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14 Sep 2011. The key British Army requirement for a new scout armored vehicle contract is in danger of being cancelled due to continuing defense financial constraints, according to General Dynamics UK boss
Sandy Wilson. Speaking to reporters at a briefing on the sidelines of the Defence System Equipment International exhibition here, Wilson said that while a delay to the program was the most likely outcome, cancellation remains a possibility. General Dynamics UK signed a £500m ($791.4m) deal in July 2010 with the government to design and demonstrate a family of medium weight specialist vehicles based on its ASCOD platform for the Army. The focus of the initial work is the development of a scout vehicle with a 40mm gun. Under the government’s original agreement, it was due to make a decision to enter a production phase in 2013 with first deliveries starting in 2016. At the least, that timescale is now under threat. The Army is looking at various options to retain the program whilereprofiling spending to take account of the continuing pressure on Army budgets in the wake of a recent three-month review of capabilities and budgets.
Wilson said one possible outcome aside from a delay was a reduction in numbers. The specialist vehicles program is aimed at equipping the Army with a range of vehicle types using the ASCOD as the common platform.
General Dynamics has already been the victim of a change of government mind on armoured vehicles. (In our view quite rightly, given the change of threat! Ed.) In 2008, the then-Labour government cancelled a deal for the company to supply its Piranha V utility vehicle as part of the Future Rapid Effects Vehicle. The specialist vehicle requirement is the British Army’s top vehicle program along with a project to update the Warrior infantry fighting vehicle. Lockheed Martin is negotiating with the Ministry of Defence to secure that deal. Timing and numbers are being discussed, but the Army is trying to alter the spending profile to be able to afford both key programs. Wilson said the vehicle had already gained strong interest from four potential export customers and the company was looking at options to use different caliber weapons from the 40mm CTAI supplied cannon for overseas customers. The CTAI has been mandated by the British government for the scout SV vehicle. (Source: Defense News)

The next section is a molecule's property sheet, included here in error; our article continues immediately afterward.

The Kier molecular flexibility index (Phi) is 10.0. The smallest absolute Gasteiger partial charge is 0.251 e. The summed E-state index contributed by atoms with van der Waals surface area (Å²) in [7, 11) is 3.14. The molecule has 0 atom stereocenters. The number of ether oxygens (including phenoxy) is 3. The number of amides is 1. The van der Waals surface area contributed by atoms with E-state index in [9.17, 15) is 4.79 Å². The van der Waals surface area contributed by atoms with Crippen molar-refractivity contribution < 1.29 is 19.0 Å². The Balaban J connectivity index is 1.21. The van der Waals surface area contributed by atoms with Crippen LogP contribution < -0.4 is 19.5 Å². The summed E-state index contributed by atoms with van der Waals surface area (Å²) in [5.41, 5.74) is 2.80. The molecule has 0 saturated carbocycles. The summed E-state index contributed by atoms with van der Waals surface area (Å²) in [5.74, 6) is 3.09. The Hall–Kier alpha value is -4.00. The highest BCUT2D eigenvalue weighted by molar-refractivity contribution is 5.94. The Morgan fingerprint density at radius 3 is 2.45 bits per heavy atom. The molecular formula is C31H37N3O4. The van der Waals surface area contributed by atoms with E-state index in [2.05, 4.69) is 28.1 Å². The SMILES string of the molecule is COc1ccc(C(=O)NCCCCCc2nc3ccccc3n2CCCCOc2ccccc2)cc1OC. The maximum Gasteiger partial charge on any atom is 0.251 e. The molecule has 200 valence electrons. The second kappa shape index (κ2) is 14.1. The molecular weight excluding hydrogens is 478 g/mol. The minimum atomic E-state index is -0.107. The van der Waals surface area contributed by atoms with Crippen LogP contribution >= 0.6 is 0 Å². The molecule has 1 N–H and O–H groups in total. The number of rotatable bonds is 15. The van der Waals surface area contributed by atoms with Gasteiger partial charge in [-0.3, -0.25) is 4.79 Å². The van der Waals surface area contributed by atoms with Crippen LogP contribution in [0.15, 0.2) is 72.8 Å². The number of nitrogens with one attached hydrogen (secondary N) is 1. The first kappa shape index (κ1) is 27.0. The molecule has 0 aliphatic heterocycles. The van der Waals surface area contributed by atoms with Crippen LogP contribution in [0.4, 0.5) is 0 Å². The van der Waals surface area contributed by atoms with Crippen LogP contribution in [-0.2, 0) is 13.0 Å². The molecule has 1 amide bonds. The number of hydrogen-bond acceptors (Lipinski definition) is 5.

BATTLESPACE Comment: Don’t say we didn’t predict this!! GDUK were so upset about the Editor’s letter in the Times last year that a number of calls and emails were made to the Times complaining! When BATTLESPACE continued to question the Programme, we were removed from the GDUK press list! The numerous puff releases put out recently and the feature in DSEi which was found to be flawed were seen by us as a desperate act to show progress. Our prediction, Scout and CTAi will be scrapped and the MoD will build on its existing Warrior fleet with Lockheed Martin and BAE (who are already quietly building a number of variants including a bridgelayer with mine plough) and eventually replace the canon system with the ATK Bushmaster. I don’t think it required a genius to find that export customers didn’t want CTAi! A someone said to the Editor, “Don’t take on someone who can afford a gallon of ink!”
06 Sep 11. Partner, integrate, manufacture and support are key to the Marshall Land Systems display on stand S4-305 at DSEi being held at ExCeL, London from 13 to 16 September 2011. During the show the company will be discussing its capabilities in providing protected workspace solutions for laboratories, hospitals, workshops, C2, ISTAR, and Unmanned Vehicle ground stations; its vehicle completion solutions for a range of utility vehicles including the UK’s Support Vehicle, the Thales Bushmaster, the Iveco range of LMVs and Force Protection’s Ocel